Batten down the Internet: How to follow Hurricane Sandy online
The really annoying thing is that none of y'all can see this, but right now I'm blogging out in the high winds and rain while the waves from Baltimore's Inner Harbor splash over my shoulders. I'm wearing nothing but a branded Pando poncho and typing the shit out of this post while random debris flies around me. This, as I have come to understand, is how a newsman must report a hurricane.
Well, okay. I might have bent the truth slightly. I am actually sitting inside, the heaters are on too high (thanks, downstairs neighbors), and Hurricane Sandy has yet to fire her first big shots. But it is raining really, really lots outside.
Instead, like most others on the Internet – for as long as it holds out – I've been following all the new-media hurricane coverage that I can find. And what's been happening on Twitter, Instagram, and online news sites proves to me that the TV is becoming increasingly obsolete as a medium of shared panic. Flippancy aside, this hurricane is serious. It's been all jokes on Twitter so far, but that is likely to morph into panic and frustration as the hurricane cuts its course. In the meantime, here's a collection of what I've found most useful and fascinating from the new-media Sandy coverage so far.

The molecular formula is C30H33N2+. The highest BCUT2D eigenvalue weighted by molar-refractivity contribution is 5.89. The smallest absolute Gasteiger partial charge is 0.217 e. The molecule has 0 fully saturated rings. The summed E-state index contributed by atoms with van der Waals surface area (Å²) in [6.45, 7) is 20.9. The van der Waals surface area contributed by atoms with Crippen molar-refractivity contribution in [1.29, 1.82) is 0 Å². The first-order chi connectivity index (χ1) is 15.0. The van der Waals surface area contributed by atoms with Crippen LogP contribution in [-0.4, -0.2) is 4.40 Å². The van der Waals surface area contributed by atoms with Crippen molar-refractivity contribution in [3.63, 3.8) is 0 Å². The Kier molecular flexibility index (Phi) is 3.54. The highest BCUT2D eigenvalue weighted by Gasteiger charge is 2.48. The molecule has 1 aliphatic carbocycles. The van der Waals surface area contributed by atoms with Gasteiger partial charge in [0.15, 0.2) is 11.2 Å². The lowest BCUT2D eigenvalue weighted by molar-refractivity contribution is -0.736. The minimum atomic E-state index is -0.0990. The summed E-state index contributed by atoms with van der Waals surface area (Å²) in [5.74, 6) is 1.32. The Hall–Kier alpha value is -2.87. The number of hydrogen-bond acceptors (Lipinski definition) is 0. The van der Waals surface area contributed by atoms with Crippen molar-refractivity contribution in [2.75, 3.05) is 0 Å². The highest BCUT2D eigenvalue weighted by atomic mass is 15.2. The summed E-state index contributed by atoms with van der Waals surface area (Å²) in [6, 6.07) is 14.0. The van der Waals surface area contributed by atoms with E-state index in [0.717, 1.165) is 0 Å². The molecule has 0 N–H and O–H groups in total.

- #instacane: The story of Hurricane Sandy told through Instagram, and then compiled on this beautiful site
- Google's got a crisis map
- Live webcam from the 51st floor of the New York Times building, watching the hurricane roll in in 30-second increments
- The New York Times, which, along with the Wall Street Journal and the Baltimore Sun, has dropped its paywalls for the duration of the storm, has a useful Live Updates blog for up-to-the-minute Sandy coverage
- Facebook has some Hurricane Sandy pages, and this one, with live photos rolling in, has almost 30,000 likes. Facebook is also providing updates on its Global Disaster Relief page
- Looks like Twitter is prioritizing hard-news results in its #sandy feed, which is something I haven't noticed before
- Shirtless jogger in horse-head running in the storm? Yep.
- Eerie photos of empty MTA stations in New York, from Flickr
- Union Square Ventures' Fred Wilson has embedded a YouTube video in Google Docs to show the Hudson River breaching its banks in New York's West Village. Why not just a direct link to YouTube? We don't know.
- Here's what Sandy looks like from space (via The Atlantic)
- Poynter notes five creative ways journalists are covering Sandy online
- The Washington Post explains how to use Twitter when the lights go out
- The Verge spotlights a NASA broadcast of the hurricane from the International Space Station
- A group called #HurricaneHackers has a Google Doc with real-time shared notes and tools related to Sandy
- Fliptu is tracking live Tweets and posts related to the storm
- This dynamic wind map is showing crazy activity on the East Coast